Further towards the top of the High Street you’ll find the Royal Victoria Shopping Centre with more main stream shopping. There’s the original and buzzy little Trinity Theatre and the Assembly Hall Theatre and civic centre which is about to under-go a £90 million make-over project. So Culture Vultures are well catered for.

Top left to right; Anthropologie, The Ivy Tunbridge Wells. Bottom left to right; Sankeys on The Pantiles, Trinity Theatre.

SCOFFING

Speldhurst’s best-known pub is easily The George & Dragon – formally a rustic 13th century inn. It’s got roaring log fires and dramatic oak beams, as well as seriously tasty food, offering classics alongside more elaborate dishes – one for foodies and family diners alike.

The George & Dragon

Just a few minutes drive north west takes you to the beautiful Kent village of Penshurst where you’ll find The Spotted Dog, The Bottle House and Muddy favourite, The Leicester Arms with decent food and a pretty terrace for sunny days. There’s recently refurbed rooms here too, should you have the in-laws visiting for the weekend and don’t *cough* have room to put them up at home.

The Leicester Arms

Fancy a curry? Then you’ll want to head to Blue India just down the road in Langton Green.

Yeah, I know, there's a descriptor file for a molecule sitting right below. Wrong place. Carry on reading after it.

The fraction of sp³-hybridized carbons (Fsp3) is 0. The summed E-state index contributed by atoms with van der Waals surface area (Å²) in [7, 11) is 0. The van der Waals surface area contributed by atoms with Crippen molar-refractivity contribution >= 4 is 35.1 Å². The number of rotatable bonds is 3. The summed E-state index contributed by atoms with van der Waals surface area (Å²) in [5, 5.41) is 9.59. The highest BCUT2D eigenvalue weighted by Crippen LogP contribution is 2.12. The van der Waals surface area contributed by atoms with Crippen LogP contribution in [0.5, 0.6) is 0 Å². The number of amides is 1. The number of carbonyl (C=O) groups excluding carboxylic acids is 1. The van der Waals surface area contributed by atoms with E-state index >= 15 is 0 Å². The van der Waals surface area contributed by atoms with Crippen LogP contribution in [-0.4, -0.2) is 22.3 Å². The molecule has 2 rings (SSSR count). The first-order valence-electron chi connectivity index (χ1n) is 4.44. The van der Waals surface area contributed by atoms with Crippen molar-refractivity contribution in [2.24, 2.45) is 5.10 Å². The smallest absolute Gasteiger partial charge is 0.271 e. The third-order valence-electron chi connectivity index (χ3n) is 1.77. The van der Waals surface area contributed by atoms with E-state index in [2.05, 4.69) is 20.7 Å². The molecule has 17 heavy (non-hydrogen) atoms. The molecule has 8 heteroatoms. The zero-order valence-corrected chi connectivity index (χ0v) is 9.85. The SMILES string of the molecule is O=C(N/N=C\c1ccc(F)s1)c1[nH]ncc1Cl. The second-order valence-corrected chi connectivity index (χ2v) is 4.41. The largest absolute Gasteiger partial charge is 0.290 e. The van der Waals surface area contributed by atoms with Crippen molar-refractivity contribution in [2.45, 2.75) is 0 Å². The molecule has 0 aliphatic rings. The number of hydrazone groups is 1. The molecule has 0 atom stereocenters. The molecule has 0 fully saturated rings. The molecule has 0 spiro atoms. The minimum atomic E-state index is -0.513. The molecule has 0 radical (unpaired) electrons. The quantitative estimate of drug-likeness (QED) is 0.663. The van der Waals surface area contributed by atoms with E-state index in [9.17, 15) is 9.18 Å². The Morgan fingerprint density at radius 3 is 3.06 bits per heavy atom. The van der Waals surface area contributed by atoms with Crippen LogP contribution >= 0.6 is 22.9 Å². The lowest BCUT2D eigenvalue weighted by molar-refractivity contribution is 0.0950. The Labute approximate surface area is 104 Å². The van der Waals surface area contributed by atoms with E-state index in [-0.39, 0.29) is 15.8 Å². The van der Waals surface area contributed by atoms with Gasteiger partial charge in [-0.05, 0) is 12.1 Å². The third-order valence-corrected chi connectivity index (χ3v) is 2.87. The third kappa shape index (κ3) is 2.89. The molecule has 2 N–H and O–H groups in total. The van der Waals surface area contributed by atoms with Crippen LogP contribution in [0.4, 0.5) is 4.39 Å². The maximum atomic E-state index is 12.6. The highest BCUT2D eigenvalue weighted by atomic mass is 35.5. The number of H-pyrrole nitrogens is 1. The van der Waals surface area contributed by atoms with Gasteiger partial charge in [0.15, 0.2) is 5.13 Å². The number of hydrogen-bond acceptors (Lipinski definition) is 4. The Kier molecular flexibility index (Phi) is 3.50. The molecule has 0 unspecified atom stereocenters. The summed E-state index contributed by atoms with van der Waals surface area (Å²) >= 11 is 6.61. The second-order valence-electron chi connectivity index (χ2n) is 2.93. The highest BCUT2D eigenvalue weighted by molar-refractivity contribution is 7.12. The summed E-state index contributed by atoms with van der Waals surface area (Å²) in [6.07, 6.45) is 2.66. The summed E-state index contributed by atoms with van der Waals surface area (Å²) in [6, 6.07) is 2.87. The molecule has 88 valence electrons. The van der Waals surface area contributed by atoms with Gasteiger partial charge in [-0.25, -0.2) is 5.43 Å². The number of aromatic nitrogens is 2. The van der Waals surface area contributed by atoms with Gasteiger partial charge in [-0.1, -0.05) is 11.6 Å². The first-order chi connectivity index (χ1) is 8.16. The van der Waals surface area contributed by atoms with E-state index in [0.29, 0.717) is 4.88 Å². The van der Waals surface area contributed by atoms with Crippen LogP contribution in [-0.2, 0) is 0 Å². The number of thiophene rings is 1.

And with Tunbridge Wells on your doorstep you’re going to be spoilt for culinary choice, with Sankey’s for fish, Sucheera for Thai or Kiko Sushi & Yakitori for Japanese being just some of the good eateries to discover.

OUT & ABOUT

To the south of Speldhurst (just 3 miles away) on the outskirts of Tunbridge Wells you’ll find Dunorlan Park, with its boating lake, ducks and café. Or 2 miles to the north there’s Penshurst Place & Gardens (the ancestral home of Anne Boleyn) a family-friendly stately home open to the public.

Penshurst Place

For the active amongst us there’s an outdoor climbing school at the rugged Harrison’s Rocks in nearby Groombridge or Kingdom cycling club in Penshurst.

Kingdom

A short drive will take you into Ashdown Forest. With 6,500 acres, it is one of the largest free public spaces in the South East. Great for walking, letting the kids run off steam and known the world over as the ‘home’ of Winnie The Pooh.

HOUSE PRICES

The average price for a 4-bed detached family home in Speldhurst itself ranges from £650-£750K. In comparison, a similar 4 bed detached house in central Tunbridge Wells would be around £800-950K.

WHAT WE LOVE

There’s a really special community feel to Speldhurst – and they do that quintessential quirky village thing very well – as demonstrated in their annual Pram Race in May.

This has various race categories and the main event being two laps around the village. Contestants have to push a ‘baby’ (no, not a real one, silly) around the course and all have to down half a pint every time they pass the two drinks stations, one situated by the George and Dragon and the other by the site of the old Northfields pub. Can you get more wonderfully rural Britain than that?

Want the country idyl but can’t quite prise yourself away from the shops, restaurants and cultural scene of a decent town? Then you really can have your cake and eat it here.

Find more ideas here

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The Urban Guide to the Countryside - Kent